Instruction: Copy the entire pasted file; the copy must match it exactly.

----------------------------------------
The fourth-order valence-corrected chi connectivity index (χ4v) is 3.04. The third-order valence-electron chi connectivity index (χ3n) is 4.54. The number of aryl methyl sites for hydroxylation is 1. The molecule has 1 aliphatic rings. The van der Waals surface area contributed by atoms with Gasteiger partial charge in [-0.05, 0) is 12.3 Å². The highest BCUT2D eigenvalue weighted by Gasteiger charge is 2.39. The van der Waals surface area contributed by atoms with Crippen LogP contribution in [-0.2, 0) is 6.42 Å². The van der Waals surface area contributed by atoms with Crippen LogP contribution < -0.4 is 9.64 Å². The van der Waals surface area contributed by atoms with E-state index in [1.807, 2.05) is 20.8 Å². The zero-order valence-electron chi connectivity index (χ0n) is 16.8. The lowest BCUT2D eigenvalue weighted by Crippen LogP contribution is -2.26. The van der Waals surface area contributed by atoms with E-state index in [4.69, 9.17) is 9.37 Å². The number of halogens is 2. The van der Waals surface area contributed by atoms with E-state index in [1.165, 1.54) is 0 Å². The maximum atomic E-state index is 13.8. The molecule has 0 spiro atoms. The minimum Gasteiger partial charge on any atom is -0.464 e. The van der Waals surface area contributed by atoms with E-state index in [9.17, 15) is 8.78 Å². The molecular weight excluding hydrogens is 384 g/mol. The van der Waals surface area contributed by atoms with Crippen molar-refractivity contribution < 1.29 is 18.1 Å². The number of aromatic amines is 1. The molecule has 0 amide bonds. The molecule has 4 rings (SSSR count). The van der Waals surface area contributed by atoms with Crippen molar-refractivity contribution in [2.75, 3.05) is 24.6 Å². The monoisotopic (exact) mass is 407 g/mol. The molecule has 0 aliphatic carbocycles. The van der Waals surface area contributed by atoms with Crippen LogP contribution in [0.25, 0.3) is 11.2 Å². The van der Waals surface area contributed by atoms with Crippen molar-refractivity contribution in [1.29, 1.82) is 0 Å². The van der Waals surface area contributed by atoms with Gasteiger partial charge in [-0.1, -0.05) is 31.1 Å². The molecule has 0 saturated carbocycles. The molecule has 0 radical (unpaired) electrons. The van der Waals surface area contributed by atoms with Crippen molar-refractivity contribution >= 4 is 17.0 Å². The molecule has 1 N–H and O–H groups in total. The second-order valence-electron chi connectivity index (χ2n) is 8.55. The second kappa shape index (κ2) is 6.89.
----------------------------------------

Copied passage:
The fourth-order valence-corrected chi connectivity index (χ4v) is 3.04. The third-order valence-electron chi connectivity index (χ3n) is 4.54. The number of aryl methyl sites for hydroxylation is 1. The molecule has 1 aliphatic rings. The van der Waals surface area contributed by atoms with Gasteiger partial charge in [-0.05, 0) is 12.3 Å². The highest BCUT2D eigenvalue weighted by Gasteiger charge is 2.39. The van der Waals surface area contributed by atoms with Crippen LogP contribution in [-0.2, 0) is 6.42 Å². The van der Waals surface area contributed by atoms with Crippen LogP contribution < -0.4 is 9.64 Å². The van der Waals surface area contributed by atoms with E-state index in [1.807, 2.05) is 20.8 Å². The zero-order valence-electron chi connectivity index (χ0n) is 16.8. The lowest BCUT2D eigenvalue weighted by Crippen LogP contribution is -2.26. The van der Waals surface area contributed by atoms with E-state index in [4.69, 9.17) is 9.37 Å². The number of halogens is 2. The van der Waals surface area contributed by atoms with E-state index in [1.165, 1.54) is 0 Å². The maximum atomic E-state index is 13.8. The molecule has 0 spiro atoms. The minimum Gasteiger partial charge on any atom is -0.464 e. The van der Waals surface area contributed by atoms with E-state index in [9.17, 15) is 8.78 Å². The molecular weight excluding hydrogens is 384 g/mol. The van der Waals surface area contributed by atoms with Crippen molar-refractivity contribution < 1.29 is 18.1 Å². The number of aromatic amines is 1. The molecule has 0 amide bonds. The molecule has 4 rings (SSSR count). The van der Waals surface area contributed by atoms with Crippen molar-refractivity contribution in [2.75, 3.05) is 24.6 Å². The monoisotopic (exact) mass is 407 g/mol. The molecule has 0 aliphatic carbocycles. The van der Waals surface area contributed by atoms with Crippen LogP contribution in [0.25, 0.3) is 11.2 Å². The van der Waals surface area contributed by atoms with Crippen molar-refractivity contribution in [1.29, 1.82) is 0 Å². The van der Waals surface area contributed by atoms with Gasteiger partial charge in [-0.1, -0.05) is 31.1 Å². The molecule has 0 saturated carbocycles. The molecule has 0 radical (unpaired) electrons. The van der Waals surface area contributed by atoms with Crippen molar-refractivity contribution >= 4 is 17.0 Å². The molecule has 1 N–H and O–H groups in total. The second-order valence-electron chi connectivity index (χ2n) is 8.55. The second kappa shape index (κ2) is 6.89.